Lavender News!

A Warm Spring Greeting to each of you,
I hope this finds you well. It is hard to believe that it is April already! The children have been busy welcoming Charlotte Storrs (Rye’s younger sister), Louie Boxer (brother of Owen from the Sage room) and Alex Johnston. The youngest children have realized that they have knowledge and skills to share and more and more of the 2nd year children have joined the seasoned 3rd year children in confidently lending a hand whenever they notice a need. More children have blossomed into readers and writers and more have discovered their love of math! All have taken ownership of their classroom environment and are becoming more and more independent each day.
Let’s take a brief glance at your child’s growing ability to be a functionally independent person. To be able to do something, by and for one’s self, without being a burden to others, is the definition of independence. Being functionally independent, means being able to take care of your own basic needs: dressing yourself, eating without assistance, drinking when you are thirsty, washing your own face, getting a tissue when it is needed, using the bathroom as needed, being able to communicate when you need help or sharing your likes and dislikes, etc. Many of you were able to watch Edison’s Day, via the video link that Andrea sent out. I have heard positive comments from many people who were inspired to new heights after watching this. Some people have found that a few simple changes in the home environment have produced dramatic effects. The kind of harmonious relationship with a child presented in Edison’s Day is possible. As adults, we can either support the development of independ-ence–removing obstacles, or we can become an obstacle in the way of this natural path.
In the classroom, I have been observing that there are some recurring situations involving clothing and independence. I would like to share a few thoughts on the matter:
Clothing and Functional Independence at School
1. Please encourage your child to dress him or herself in the morning. If there have been any challenges around this at home, you can assist the process by laying out 2 acceptable choices for each item of clothing (taking into account weather and whatnot). This is a great start to the day and helps the child transition into the classroom, where s/he can do many things for his/herself.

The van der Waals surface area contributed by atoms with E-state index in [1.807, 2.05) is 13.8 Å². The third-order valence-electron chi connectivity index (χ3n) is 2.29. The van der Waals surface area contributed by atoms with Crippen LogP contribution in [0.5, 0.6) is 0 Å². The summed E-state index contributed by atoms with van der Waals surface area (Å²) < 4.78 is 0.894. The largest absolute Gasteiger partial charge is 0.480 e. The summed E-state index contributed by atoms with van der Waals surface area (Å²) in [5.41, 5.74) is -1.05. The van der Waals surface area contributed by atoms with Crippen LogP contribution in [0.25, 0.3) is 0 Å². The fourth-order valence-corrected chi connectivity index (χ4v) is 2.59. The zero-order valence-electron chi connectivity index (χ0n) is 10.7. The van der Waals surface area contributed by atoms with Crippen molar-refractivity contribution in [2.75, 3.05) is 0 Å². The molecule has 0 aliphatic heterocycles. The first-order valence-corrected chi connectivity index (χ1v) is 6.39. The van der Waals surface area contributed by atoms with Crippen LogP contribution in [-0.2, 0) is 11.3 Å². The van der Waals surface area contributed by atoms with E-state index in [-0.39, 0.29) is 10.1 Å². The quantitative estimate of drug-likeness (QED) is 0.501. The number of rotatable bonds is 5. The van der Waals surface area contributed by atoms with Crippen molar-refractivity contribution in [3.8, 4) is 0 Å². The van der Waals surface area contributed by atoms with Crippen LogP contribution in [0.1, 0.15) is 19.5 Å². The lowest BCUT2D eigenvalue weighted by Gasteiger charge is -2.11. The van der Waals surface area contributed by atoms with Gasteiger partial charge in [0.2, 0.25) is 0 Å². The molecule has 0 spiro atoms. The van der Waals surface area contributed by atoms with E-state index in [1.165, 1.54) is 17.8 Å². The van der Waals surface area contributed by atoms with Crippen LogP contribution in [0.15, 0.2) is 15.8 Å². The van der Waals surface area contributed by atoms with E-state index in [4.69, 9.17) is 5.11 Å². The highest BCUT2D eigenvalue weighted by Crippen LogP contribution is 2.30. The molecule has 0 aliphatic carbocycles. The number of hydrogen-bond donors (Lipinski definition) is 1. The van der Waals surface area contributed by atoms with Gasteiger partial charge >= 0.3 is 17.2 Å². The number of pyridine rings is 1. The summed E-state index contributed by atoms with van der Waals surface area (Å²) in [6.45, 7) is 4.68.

2. Please avoid clothing items that have cartoon characters or are costume-like. After great consideration and much observation, it has become clear that these types of clothing are very distracting to the child who wears them and to others in the classroom. Assist your child in choosing simple patterns/solid color and comfortable items for school.
3. Please encourage your child to “dress to his/her ability level”. If your child cannot snap his own jeans, please redirect him to different pants. If your child cannot tie her own shoes, please redirect her to different shoes. This assists your child’s development of confidence and frees him up from de-pending on someone else (and spending what-can-be-a-lot of time waiting) for help.
4. If your child is still working on developing an awareness of when to go to the bathroom, please make sure s/he has plenty of clean easy-to-get-on-and-off clothing stocked in his/her cubby each day.
I look forward to meeting with you in our conferences this week. For those of you who are able to attend Steven Hughes’ presentation on “Modern Par-enting: Tips ,Tricks and Traps” tomorrow night (7-8:30, tickets available on-line at, I look forward to seeing you there. Also, we have our last parent night of the year scheduled for Monday, April 20th. We will look at the materials of the classroom and the ways children learn through their senses, its direct relationship to the brain and how the materials of our classrooms support your children in this process. Please continue to share ways that you have been successful in assisting your child’s independ-ence in the home with me and with each other. They make delightful stories.
Warm Regards,
Emily Westberg, Lavender Guide

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